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moved west after graduating from Concordia University, with a bachelor of
arts (honours) degree in English literature and women’s studies.
She was a practical person with a great deal of common sense that not
only guided how she lived her personal life but also served her well in her
professional life. She was driven to work hard at whatever she took on, often
in the mistaken belief that she was not as good as those around her were.
Maris came to British Columbia in 1976 to pursue a graduate degree in
English, but after a year, she parted company with poetry and shortly thereafter
started as a receptionist/secretary at the law firm of Douglas, Symes
and Brissenden while taking legal assistant courses at night. It was at one of
those courses that she met one of the founding partners of Lindsay Kenney.
She moved to that firm, working first as a legal secretary and subsequently
as the firm’s legal administrator. This experience, her inquisitive nature and
her self-professed desire to emulate Perry Mason led her to enroll in law
school at UBC in 1982.
She studied hard at law school, particularly during the Friday night study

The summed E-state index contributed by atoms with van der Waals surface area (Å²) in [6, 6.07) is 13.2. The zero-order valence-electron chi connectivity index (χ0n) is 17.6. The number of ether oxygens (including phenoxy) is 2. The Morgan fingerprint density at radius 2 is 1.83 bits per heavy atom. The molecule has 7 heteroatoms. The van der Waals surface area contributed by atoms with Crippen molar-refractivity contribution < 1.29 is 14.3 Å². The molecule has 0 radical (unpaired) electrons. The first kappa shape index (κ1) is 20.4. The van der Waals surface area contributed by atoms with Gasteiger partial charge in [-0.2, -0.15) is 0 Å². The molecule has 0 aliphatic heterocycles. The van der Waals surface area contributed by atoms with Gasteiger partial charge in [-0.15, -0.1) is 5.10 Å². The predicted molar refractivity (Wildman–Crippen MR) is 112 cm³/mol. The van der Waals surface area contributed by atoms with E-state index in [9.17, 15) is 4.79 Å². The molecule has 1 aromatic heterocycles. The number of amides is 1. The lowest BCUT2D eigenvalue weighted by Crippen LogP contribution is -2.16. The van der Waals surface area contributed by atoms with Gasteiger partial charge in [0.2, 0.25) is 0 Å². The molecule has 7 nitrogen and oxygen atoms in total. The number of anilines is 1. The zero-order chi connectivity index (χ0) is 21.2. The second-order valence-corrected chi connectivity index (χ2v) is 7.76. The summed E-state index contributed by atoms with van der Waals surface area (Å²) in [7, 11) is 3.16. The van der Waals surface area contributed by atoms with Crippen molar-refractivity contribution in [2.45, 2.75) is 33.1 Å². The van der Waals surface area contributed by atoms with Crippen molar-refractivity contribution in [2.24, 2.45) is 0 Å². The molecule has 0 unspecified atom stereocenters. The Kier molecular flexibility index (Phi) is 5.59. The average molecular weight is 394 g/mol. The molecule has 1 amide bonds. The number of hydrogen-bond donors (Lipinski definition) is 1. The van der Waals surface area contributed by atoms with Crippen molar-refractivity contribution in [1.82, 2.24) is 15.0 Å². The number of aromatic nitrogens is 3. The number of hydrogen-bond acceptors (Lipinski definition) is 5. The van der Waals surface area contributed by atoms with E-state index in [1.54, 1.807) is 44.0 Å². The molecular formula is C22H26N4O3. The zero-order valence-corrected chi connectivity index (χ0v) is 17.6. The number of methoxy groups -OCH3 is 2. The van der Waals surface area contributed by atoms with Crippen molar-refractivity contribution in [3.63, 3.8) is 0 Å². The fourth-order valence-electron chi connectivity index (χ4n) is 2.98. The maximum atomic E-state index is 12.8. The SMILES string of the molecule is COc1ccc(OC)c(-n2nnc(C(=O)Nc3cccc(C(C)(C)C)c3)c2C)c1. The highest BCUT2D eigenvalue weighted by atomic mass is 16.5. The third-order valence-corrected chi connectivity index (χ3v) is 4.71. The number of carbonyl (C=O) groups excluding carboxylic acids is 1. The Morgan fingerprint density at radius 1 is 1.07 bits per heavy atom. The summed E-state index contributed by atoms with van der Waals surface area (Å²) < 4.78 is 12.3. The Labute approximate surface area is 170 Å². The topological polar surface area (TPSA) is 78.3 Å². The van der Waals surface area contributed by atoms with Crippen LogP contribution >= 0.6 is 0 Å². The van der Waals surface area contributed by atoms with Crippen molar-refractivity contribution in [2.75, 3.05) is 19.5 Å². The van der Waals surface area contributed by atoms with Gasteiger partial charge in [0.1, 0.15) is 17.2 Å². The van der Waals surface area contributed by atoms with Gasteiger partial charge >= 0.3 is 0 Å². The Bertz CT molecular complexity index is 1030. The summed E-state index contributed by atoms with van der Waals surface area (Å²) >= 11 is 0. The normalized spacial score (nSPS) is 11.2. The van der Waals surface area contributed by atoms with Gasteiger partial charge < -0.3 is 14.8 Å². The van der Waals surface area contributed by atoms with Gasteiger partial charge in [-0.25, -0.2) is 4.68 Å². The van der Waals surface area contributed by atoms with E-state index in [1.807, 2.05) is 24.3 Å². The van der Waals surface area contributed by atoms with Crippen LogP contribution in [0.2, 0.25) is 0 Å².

sessions at her apartment where, with other cash-poor students, discussions
on the law and gossip about professors were stimulated by pizza, chocolates
and cheap white wine.
Maris graduated in 1985 and articled with Casey, O’Neill & Bence. She
was called to the bar in 1986, joined Corrigan, Bernardino, Dorman and
Baker for a year, and then moved to Jarvis, Gerbrandt for another year. She
then joined John Laxton at Laxton & Company. Having begun her career in
law as an assistant, Maris recognized the invaluable contributions such a
person can make to a busy lawyer’s success. She encouraged her assistant,
Suzy Hale, to obtain her paralegal diploma, including paying for the course
and giving her a shiny new briefcase to mark her success.
After nine years at Laxton, Maris accepted a partnership at Harbottle &
Company. In 2000, she moved to Murphy, Battista as associate counsel.
In 2001, Jenny became Maris’s legal assistant. They clicked instantly,
and their work relationship lasted until Maris’s appointment to the Provincial
Court. Soon after, Maris met Jenny’s grandmother, and although they
were from different cultures, theirs was a relationship of deep respect.
Through that experience, Maris and Jenny’s mother/daughter relationship
developed, flourished and extended to Jenny’s husband and children.
During her distinguished career of over 20 years, Maris acted for plaintiffs
in many complex civil cases. She was president of the Medical Legal
Society and the Trial Lawyers Association of British Columbia and was
appointed Queen’s Counsel in 2005. She presented and wrote materials for
various CLE courses dealing with medical malpractice, professional liabil-